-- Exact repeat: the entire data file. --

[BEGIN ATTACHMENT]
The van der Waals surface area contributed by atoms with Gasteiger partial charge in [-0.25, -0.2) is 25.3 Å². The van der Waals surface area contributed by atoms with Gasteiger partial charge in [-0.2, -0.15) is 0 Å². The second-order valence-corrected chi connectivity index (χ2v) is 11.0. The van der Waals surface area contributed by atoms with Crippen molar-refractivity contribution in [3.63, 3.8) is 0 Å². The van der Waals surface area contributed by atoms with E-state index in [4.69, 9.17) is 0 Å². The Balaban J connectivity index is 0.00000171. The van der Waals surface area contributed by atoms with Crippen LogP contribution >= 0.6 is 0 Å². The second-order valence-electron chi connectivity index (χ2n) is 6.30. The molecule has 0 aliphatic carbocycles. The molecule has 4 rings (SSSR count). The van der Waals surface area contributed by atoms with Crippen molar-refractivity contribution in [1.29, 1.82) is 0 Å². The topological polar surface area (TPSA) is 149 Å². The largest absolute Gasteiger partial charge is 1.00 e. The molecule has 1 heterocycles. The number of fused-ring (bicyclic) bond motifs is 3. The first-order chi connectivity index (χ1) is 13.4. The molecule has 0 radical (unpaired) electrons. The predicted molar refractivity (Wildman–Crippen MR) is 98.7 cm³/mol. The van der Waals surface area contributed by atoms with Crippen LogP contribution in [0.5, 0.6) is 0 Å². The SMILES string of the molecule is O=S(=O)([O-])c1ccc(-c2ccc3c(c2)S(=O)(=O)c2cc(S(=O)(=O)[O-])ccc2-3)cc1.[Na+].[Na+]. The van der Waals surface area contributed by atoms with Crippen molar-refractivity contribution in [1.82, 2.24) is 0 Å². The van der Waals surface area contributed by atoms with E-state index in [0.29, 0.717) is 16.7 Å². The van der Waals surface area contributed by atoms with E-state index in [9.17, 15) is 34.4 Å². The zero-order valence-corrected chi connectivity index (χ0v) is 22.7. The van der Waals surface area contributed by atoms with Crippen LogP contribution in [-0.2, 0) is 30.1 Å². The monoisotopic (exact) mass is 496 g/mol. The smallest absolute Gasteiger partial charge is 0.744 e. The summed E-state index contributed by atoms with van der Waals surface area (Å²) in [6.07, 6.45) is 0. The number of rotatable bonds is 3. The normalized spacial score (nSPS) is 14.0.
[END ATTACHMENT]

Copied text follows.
The van der Waals surface area contributed by atoms with Gasteiger partial charge in [-0.25, -0.2) is 25.3 Å². The van der Waals surface area contributed by atoms with Gasteiger partial charge in [-0.2, -0.15) is 0 Å². The second-order valence-corrected chi connectivity index (χ2v) is 11.0. The van der Waals surface area contributed by atoms with Crippen molar-refractivity contribution in [3.63, 3.8) is 0 Å². The van der Waals surface area contributed by atoms with E-state index in [4.69, 9.17) is 0 Å². The Balaban J connectivity index is 0.00000171. The van der Waals surface area contributed by atoms with Crippen LogP contribution >= 0.6 is 0 Å². The second-order valence-electron chi connectivity index (χ2n) is 6.30. The molecule has 0 aliphatic carbocycles. The molecule has 4 rings (SSSR count). The van der Waals surface area contributed by atoms with Crippen molar-refractivity contribution in [1.29, 1.82) is 0 Å². The topological polar surface area (TPSA) is 149 Å². The largest absolute Gasteiger partial charge is 1.00 e. The molecule has 1 heterocycles. The number of fused-ring (bicyclic) bond motifs is 3. The first-order chi connectivity index (χ1) is 13.4. The molecule has 0 radical (unpaired) electrons. The predicted molar refractivity (Wildman–Crippen MR) is 98.7 cm³/mol. The van der Waals surface area contributed by atoms with Crippen LogP contribution in [0.5, 0.6) is 0 Å². The SMILES string of the molecule is O=S(=O)([O-])c1ccc(-c2ccc3c(c2)S(=O)(=O)c2cc(S(=O)(=O)[O-])ccc2-3)cc1.[Na+].[Na+]. The van der Waals surface area contributed by atoms with Crippen molar-refractivity contribution in [1.82, 2.24) is 0 Å². The van der Waals surface area contributed by atoms with E-state index in [0.29, 0.717) is 16.7 Å². The van der Waals surface area contributed by atoms with E-state index in [9.17, 15) is 34.4 Å². The zero-order valence-corrected chi connectivity index (χ0v) is 22.7. The van der Waals surface area contributed by atoms with Crippen LogP contribution in [-0.2, 0) is 30.1 Å². The monoisotopic (exact) mass is 496 g/mol. The smallest absolute Gasteiger partial charge is 0.744 e. The summed E-state index contributed by atoms with van der Waals surface area (Å²) in [6.07, 6.45) is 0. The number of rotatable bonds is 3. The normalized spacial score (nSPS) is 14.0.